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More studies link vaping to asthma and COPD

Mar2020image002Although studies cannot definitively prove a link between the use of electronic cigarettes and asthma and chronic obstructive pulmonary disease (COPD), lung illnesses and deaths from vaping continue to make headlines—and two recent studies show potential evidence of the practice's long-term respiratory concerns.

The new studies connect the use of e-cigarettes to asthma and COPD, adding "to the body of evidence on the relationship between electronic cigarette use and lung conditions,” said Dr. Albert Osei, a post-doctoral fellow at Johns Hopkins University School of Medicine in Baltimore, who was the lead author of a study published in the American Journal of Preventive Medicine.

The studies cannot prove a cause-and-effect link, but the results suggest that “further longitudinal studies" are required, he added.


E-cigarettes have been marketed for more than a decade as being less harmful than traditional tobacco cigarettes, and as a solution for helping people quit smoking. In 2016, they were used by nearly 11 million American adults.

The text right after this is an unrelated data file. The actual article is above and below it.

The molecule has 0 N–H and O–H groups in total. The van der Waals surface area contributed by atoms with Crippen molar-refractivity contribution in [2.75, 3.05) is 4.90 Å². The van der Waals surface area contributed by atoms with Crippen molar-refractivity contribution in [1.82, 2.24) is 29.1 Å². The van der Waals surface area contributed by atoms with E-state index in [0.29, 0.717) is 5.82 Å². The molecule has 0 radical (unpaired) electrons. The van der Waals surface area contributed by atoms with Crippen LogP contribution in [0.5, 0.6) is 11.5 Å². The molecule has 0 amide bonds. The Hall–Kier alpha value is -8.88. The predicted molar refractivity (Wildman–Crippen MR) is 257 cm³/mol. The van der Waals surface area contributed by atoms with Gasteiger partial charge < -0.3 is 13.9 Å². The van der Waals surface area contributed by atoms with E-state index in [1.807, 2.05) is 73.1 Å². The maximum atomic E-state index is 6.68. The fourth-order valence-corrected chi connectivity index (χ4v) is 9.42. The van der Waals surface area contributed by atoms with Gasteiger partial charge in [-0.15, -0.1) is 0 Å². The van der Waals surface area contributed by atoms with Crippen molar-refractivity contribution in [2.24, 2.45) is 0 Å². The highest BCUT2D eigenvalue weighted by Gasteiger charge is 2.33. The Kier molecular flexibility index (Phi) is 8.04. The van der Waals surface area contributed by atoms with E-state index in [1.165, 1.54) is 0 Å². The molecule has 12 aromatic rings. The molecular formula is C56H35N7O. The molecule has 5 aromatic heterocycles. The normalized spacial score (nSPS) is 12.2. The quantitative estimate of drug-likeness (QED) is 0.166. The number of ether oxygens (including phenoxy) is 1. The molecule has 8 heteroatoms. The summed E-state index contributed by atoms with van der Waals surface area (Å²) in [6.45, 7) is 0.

Previous studies show that vapor may irritate airway cells, impair their ability to fight infection, and lead to the destruction of lung tissue. Other studies have shown that e-cigarette users are at significantly higher risk of chronic lung diseases, including asthma, bronchitis, emphysema, and COPD. Since January 7, 2020, there have been more than 2,600 illnesses and 57 deaths linked to vaping products with THC, the component in marijuana that produces a high.

Osei's study examined a database of more than 705,000 adults. About 65,000 smoked regular cigarettes and more than 25,000 smoked e-cigarettes. The average age was between 30 and 34 and more than 200,000 were previous smokers. Among the findings:

  • 53,000 said they had COPD, chronic bronchitis, or emphysema
  • E-cigarette use was associated with 75% higher odds of COPD among those who had never smoked tobacco cigarettes
  • Daily e-cigarette users had a 2.6 times higher likelihood of COPD than people who never smoked cigarettes.

A second study – published in the journal BMC Pulmonary Medicine – had more than 400,000 adults who never smoked cigarettes. More than 34,000 had asthma; 3,100 people currently use e-cigarettes. Their average ages were 18 to 24. The risk of asthma was 39% higher in current e-cig users than in people who never vaped. The more they vaped, the higher their asthma odds.

Study author Osei pointed out that both combustible and e-cigarettes contain nicotine.

For more information about the study, visit Health 24.